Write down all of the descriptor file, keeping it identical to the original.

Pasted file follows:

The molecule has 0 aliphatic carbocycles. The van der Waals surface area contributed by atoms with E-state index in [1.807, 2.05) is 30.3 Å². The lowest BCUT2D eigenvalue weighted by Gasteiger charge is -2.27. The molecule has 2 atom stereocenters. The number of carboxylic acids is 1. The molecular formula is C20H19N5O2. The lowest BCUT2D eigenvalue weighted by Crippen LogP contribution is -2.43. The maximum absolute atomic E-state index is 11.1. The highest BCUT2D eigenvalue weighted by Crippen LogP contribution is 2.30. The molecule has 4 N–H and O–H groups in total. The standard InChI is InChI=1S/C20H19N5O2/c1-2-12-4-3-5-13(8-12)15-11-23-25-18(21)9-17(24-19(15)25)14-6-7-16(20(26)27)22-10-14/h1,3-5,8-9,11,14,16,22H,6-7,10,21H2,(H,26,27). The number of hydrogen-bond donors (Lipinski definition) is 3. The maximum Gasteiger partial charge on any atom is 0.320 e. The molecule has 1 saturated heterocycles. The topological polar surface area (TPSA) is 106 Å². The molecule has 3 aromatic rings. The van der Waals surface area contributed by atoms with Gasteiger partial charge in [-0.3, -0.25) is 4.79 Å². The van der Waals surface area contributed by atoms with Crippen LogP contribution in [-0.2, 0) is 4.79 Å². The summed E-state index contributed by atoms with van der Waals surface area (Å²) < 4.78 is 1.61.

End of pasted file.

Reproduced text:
The molecule has 0 aliphatic carbocycles. The van der Waals surface area contributed by atoms with E-state index in [1.807, 2.05) is 30.3 Å². The lowest BCUT2D eigenvalue weighted by Gasteiger charge is -2.27. The molecule has 2 atom stereocenters. The number of carboxylic acids is 1. The molecular formula is C20H19N5O2. The lowest BCUT2D eigenvalue weighted by Crippen LogP contribution is -2.43. The maximum absolute atomic E-state index is 11.1. The highest BCUT2D eigenvalue weighted by Crippen LogP contribution is 2.30. The molecule has 4 N–H and O–H groups in total. The standard InChI is InChI=1S/C20H19N5O2/c1-2-12-4-3-5-13(8-12)15-11-23-25-18(21)9-17(24-19(15)25)14-6-7-16(20(26)27)22-10-14/h1,3-5,8-9,11,14,16,22H,6-7,10,21H2,(H,26,27). The number of hydrogen-bond donors (Lipinski definition) is 3. The maximum Gasteiger partial charge on any atom is 0.320 e. The molecule has 1 saturated heterocycles. The topological polar surface area (TPSA) is 106 Å². The molecule has 3 aromatic rings. The van der Waals surface area contributed by atoms with Gasteiger partial charge in [-0.3, -0.25) is 4.79 Å². The van der Waals surface area contributed by atoms with Crippen LogP contribution in [-0.2, 0) is 4.79 Å². The summed E-state index contributed by atoms with van der Waals surface area (Å²) < 4.78 is 1.61.